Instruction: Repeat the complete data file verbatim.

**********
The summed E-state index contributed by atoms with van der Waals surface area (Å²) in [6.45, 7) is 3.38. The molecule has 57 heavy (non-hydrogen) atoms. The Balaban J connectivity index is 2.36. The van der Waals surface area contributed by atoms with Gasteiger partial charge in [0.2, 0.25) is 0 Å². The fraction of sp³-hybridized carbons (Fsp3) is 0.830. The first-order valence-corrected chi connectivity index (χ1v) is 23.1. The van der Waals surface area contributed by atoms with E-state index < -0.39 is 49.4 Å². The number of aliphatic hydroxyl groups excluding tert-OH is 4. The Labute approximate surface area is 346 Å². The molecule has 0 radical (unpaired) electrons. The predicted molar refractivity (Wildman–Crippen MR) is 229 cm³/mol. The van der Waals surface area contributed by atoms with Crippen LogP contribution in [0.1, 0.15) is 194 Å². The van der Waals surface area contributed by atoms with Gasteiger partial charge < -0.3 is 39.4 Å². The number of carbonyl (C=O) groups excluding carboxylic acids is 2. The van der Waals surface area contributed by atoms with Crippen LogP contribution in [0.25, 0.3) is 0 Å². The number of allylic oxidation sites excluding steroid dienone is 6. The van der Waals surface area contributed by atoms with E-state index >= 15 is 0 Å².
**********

The summed E-state index contributed by atoms with van der Waals surface area (Å²) in [6.45, 7) is 3.38. The molecule has 57 heavy (non-hydrogen) atoms. The Balaban J connectivity index is 2.36. The van der Waals surface area contributed by atoms with Gasteiger partial charge in [0.2, 0.25) is 0 Å². The fraction of sp³-hybridized carbons (Fsp3) is 0.830. The first-order valence-corrected chi connectivity index (χ1v) is 23.1. The van der Waals surface area contributed by atoms with E-state index < -0.39 is 49.4 Å². The number of aliphatic hydroxyl groups excluding tert-OH is 4. The Labute approximate surface area is 346 Å². The molecule has 0 radical (unpaired) electrons. The predicted molar refractivity (Wildman–Crippen MR) is 229 cm³/mol. The van der Waals surface area contributed by atoms with Crippen LogP contribution in [0.1, 0.15) is 194 Å². The van der Waals surface area contributed by atoms with Gasteiger partial charge < -0.3 is 39.4 Å². The number of carbonyl (C=O) groups excluding carboxylic acids is 2. The van der Waals surface area contributed by atoms with Crippen LogP contribution in [0.25, 0.3) is 0 Å². The number of allylic oxidation sites excluding steroid dienone is 6. The van der Waals surface area contributed by atoms with E-state index >= 15 is 0 Å².